Depression

Depression

This is probably one of the most difficult posts I am ever going to write. 

I have depression. And I have done for a very, very long time. 

My daughter is now eight. Her entire life, she has been used to seeing me go through periods of over-the-top-happiness (often short lived), followed by periods of sullenness, tears and rage. She has made me laugh when I’m happy, hugged me when I’m sad and avoided me when I’m angry. And, particularly in the last year, she has become my strongest supporter. 

This time last year, after one of the longest “happy periods” I can remember, my daughter became a big sister. When I was pregnant and for a short while after my son was born, I thought I had finally gotten rid of depression. So did my daughter. We were relaxed and enjoying what seemed like “normal” family life. 

Then it hit us from nowhere. I say “us” because it’s not just about me or what I was feeling, it’s the effect that it had and continues to have on my daughter that worries me the most. She became someone that not only cared for her mother during dark periods, but her baby brother too. 

My daughter keeps her brother occupied while I sit in the bathroom with the door locked for long periods of time. “Mummy’s on the toilet – she must be doing a really big poo!” I hear her say to him and giggle. We both know that I’m not. 

She plays ‘peek-a-boo’ with him while I try to change his nappy, to stop him from rolling around and to stop me from getting frustrated. 

She shuts the door when I’m in another room crying, or sometimes screaming. She comes to hug me when she hears that I’ve calmed down, telling me “I’ve put him to sleep. He loves having his head stroked!”  

She is everything. But she shouldn’t need to be. She shouldn’t have this weight on her shoulders at eight years old. She shouldn’t have to go to school wondering how her mum will be when she gets home. She shouldn’t have her childhood clouded with memories of stress and responsibility. She shouldn’t need to worry that her baby brother will have the same experiences as her.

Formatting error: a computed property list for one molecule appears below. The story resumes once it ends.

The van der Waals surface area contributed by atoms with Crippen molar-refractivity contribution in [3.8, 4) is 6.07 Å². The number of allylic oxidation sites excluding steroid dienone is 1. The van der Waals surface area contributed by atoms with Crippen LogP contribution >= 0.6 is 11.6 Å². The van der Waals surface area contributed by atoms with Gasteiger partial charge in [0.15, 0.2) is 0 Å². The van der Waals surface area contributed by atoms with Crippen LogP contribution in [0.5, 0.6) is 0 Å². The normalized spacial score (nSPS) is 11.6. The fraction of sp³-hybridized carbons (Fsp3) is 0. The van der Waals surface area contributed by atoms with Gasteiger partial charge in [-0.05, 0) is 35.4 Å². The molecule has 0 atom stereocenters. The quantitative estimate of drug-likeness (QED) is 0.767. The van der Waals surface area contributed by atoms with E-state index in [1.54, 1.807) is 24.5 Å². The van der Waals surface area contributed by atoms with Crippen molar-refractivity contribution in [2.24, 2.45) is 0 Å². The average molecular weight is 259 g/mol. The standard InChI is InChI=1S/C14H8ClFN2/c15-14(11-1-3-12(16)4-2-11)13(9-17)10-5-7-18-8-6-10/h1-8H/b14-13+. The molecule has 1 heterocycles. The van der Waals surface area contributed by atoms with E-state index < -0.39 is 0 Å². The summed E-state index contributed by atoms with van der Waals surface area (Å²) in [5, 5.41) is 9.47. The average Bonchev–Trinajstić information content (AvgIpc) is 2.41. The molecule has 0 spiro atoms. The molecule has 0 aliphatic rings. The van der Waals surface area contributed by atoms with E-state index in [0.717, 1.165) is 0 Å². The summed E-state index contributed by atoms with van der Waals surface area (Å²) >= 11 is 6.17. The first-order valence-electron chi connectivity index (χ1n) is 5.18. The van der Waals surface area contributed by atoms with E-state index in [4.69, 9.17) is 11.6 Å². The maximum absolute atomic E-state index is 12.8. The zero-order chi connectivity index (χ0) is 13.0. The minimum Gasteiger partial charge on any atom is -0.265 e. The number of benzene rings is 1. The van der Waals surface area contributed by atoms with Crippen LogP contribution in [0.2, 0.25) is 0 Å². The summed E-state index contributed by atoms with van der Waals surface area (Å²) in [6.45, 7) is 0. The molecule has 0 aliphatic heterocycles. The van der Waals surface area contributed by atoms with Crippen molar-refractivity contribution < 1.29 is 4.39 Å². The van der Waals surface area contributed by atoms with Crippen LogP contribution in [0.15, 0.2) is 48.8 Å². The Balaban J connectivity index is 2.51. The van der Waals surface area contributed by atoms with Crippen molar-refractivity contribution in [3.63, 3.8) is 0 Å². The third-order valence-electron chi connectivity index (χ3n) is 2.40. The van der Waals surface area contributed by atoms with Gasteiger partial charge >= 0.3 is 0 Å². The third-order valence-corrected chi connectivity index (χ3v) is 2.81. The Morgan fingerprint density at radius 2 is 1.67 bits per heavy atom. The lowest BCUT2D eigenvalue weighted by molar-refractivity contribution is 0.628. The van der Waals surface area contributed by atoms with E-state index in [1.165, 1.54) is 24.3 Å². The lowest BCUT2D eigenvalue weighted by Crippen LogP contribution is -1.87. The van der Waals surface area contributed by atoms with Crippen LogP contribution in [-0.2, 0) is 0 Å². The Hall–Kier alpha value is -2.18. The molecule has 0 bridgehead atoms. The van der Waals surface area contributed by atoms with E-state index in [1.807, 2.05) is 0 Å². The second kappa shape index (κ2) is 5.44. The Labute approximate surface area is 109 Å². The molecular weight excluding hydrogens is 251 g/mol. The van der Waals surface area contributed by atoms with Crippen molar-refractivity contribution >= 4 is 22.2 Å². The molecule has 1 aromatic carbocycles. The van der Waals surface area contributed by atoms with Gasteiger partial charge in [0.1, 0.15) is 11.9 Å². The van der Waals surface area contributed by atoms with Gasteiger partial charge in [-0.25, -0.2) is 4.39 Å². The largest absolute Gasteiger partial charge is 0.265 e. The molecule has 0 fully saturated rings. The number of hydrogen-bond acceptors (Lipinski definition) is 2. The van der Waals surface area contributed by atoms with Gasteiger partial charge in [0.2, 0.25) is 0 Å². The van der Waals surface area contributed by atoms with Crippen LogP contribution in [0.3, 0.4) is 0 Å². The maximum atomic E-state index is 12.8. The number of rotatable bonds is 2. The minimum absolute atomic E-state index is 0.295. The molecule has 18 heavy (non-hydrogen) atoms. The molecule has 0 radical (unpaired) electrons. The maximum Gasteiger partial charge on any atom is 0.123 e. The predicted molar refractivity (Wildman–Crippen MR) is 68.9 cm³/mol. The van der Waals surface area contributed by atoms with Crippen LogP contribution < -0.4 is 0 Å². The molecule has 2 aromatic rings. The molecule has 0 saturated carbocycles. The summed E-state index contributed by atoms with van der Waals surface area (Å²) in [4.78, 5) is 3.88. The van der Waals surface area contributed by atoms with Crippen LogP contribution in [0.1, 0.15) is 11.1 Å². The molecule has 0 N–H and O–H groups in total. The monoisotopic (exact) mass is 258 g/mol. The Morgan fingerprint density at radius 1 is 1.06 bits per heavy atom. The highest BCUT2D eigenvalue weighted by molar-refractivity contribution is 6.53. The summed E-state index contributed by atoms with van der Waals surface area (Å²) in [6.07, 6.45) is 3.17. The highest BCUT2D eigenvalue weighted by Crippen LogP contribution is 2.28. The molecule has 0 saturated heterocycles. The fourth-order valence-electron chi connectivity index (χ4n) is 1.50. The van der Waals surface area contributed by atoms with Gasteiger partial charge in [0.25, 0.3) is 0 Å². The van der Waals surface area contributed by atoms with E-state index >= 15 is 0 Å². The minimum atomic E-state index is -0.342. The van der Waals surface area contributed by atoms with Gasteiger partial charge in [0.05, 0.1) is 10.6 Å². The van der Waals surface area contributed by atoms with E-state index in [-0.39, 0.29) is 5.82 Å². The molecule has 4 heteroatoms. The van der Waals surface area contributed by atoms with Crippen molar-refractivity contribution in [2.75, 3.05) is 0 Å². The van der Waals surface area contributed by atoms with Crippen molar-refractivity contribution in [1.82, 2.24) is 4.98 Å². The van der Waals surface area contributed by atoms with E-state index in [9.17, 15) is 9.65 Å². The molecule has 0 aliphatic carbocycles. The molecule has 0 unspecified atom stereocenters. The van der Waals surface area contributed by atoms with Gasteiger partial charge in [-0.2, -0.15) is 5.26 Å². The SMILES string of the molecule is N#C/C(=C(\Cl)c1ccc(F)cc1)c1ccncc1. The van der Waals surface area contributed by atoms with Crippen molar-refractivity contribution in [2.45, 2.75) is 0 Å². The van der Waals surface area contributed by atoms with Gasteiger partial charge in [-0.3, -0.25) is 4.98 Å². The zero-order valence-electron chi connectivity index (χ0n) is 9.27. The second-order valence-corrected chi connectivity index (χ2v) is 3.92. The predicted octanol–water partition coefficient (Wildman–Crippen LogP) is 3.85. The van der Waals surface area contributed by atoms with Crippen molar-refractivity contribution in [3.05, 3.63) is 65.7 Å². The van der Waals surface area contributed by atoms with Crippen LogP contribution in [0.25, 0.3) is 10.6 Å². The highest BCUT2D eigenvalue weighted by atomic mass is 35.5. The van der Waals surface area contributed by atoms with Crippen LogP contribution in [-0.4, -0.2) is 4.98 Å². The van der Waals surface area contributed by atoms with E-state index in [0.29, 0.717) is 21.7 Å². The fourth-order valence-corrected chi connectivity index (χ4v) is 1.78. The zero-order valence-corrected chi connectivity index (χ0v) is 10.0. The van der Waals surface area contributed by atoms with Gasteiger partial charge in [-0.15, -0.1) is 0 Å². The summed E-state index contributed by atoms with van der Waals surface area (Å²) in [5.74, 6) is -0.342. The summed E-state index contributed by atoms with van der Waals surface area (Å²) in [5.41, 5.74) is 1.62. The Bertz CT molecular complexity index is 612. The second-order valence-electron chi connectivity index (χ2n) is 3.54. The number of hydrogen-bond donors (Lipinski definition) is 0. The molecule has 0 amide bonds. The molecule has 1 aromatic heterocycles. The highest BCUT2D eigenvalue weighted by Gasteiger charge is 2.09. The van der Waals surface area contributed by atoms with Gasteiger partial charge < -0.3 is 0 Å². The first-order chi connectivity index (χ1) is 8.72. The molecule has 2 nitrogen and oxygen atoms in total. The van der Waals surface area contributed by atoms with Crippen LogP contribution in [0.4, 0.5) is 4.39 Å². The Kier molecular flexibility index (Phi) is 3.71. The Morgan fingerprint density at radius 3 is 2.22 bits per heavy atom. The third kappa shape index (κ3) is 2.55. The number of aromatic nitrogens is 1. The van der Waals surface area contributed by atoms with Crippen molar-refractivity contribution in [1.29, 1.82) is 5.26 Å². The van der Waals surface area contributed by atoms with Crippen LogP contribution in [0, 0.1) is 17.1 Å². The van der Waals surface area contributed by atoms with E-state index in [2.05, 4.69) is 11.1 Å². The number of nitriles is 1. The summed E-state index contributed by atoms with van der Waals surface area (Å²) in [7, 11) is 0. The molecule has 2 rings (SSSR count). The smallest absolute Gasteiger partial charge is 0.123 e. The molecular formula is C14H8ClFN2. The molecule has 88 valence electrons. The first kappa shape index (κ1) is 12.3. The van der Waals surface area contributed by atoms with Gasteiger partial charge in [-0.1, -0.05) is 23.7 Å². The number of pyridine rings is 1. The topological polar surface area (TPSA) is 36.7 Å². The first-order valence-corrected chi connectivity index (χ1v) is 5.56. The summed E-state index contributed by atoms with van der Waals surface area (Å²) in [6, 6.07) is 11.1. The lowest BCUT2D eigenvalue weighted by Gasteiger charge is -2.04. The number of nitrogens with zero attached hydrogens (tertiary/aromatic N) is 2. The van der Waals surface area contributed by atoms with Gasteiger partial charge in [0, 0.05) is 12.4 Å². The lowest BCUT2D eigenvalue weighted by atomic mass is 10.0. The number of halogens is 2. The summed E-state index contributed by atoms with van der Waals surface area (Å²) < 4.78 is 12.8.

Something has to change. I haven’t figured out how to change it yet, but whatever it is, it starts now. 

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2 thoughts on “Depression

  1. Hey calendargirl,

    I feel like I kind of know what you’re going through. I don’t know if I have ever been that depressed, but I do know the profound guilt a mum feels when she feels like she is failing her child, especially when they are still so young.

    I’m 22 years old with a 3 year old daughter, and I’m currently two months pregnant. I’ve been married for four years, and although there have been good times, I feel as though there have been way more worse times. I feel as though this pain and frustration that I have been going through is now affecting my little girl, and it completely tears me to pieces. I see her acting out, getting angry, screaming, and I feel like it is all my fault. It took me four painful months of toilet training her, and now she is spoiling her underwear, again. I didn’t have to research why she would do that – but I still did – to find out that she is most likely feeling scared and unhappy.

    I don’t want you to read this post and feel worse. I want to help you, like I wish someone could help me right now. And I feel as though if i really push all my emotions aside and try and think logically, I know that I have tried my hardest. I’m not perfect, but I promise to try harder in the future. I promise to keep trying. And I think that is what really counts.

    However, I don’t want to ignore your problem entirely either. It sounds like you have depression. Why don’t you try speaking to your local GP, and see if they can refer you to a psychologist? If you don’t have money to do that, try writing in a journal. Sometimes I feel like it does wonders.

    I sincerely hope I helped a little,

    from a struggling young mum,

    Jinan

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